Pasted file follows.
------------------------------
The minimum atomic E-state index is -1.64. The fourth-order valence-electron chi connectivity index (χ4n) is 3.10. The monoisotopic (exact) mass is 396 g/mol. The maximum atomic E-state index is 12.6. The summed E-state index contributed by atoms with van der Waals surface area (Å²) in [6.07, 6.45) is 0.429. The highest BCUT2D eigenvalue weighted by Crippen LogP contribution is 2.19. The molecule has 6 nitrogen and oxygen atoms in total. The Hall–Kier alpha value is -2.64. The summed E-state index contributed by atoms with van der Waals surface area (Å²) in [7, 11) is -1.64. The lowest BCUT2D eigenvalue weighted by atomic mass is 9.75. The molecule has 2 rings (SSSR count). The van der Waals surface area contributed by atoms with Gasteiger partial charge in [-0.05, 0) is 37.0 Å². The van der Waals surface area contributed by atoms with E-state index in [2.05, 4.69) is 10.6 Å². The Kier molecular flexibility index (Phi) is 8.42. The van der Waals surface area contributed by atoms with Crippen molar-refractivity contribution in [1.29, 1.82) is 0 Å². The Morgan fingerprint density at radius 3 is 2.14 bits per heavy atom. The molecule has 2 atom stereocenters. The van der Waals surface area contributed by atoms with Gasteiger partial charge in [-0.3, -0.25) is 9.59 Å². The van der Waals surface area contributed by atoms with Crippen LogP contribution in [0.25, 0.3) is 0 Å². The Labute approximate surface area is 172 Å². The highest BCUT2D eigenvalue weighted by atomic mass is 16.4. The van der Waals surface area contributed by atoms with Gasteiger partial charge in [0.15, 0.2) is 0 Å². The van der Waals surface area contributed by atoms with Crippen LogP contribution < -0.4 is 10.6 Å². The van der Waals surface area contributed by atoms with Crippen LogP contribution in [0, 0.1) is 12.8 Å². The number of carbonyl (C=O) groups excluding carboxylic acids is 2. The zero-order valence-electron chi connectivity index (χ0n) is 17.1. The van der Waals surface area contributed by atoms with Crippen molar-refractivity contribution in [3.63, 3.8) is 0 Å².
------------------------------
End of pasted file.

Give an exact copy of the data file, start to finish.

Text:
The minimum atomic E-state index is -1.64. The fourth-order valence-electron chi connectivity index (χ4n) is 3.10. The monoisotopic (exact) mass is 396 g/mol. The maximum atomic E-state index is 12.6. The summed E-state index contributed by atoms with van der Waals surface area (Å²) in [6.07, 6.45) is 0.429. The highest BCUT2D eigenvalue weighted by Crippen LogP contribution is 2.19. The molecule has 6 nitrogen and oxygen atoms in total. The Hall–Kier alpha value is -2.64. The summed E-state index contributed by atoms with van der Waals surface area (Å²) in [7, 11) is -1.64. The lowest BCUT2D eigenvalue weighted by atomic mass is 9.75. The molecule has 2 rings (SSSR count). The van der Waals surface area contributed by atoms with Gasteiger partial charge in [-0.05, 0) is 37.0 Å². The van der Waals surface area contributed by atoms with E-state index in [2.05, 4.69) is 10.6 Å². The Kier molecular flexibility index (Phi) is 8.42. The van der Waals surface area contributed by atoms with Crippen molar-refractivity contribution in [1.29, 1.82) is 0 Å². The Morgan fingerprint density at radius 3 is 2.14 bits per heavy atom. The molecule has 2 atom stereocenters. The van der Waals surface area contributed by atoms with Gasteiger partial charge in [-0.3, -0.25) is 9.59 Å². The van der Waals surface area contributed by atoms with Crippen LogP contribution in [0.25, 0.3) is 0 Å². The Labute approximate surface area is 172 Å². The highest BCUT2D eigenvalue weighted by atomic mass is 16.4. The van der Waals surface area contributed by atoms with Gasteiger partial charge in [0.15, 0.2) is 0 Å². The van der Waals surface area contributed by atoms with Crippen LogP contribution < -0.4 is 10.6 Å². The van der Waals surface area contributed by atoms with Crippen LogP contribution in [0, 0.1) is 12.8 Å². The number of carbonyl (C=O) groups excluding carboxylic acids is 2. The zero-order valence-electron chi connectivity index (χ0n) is 17.1. The van der Waals surface area contributed by atoms with Crippen molar-refractivity contribution in [3.63, 3.8) is 0 Å².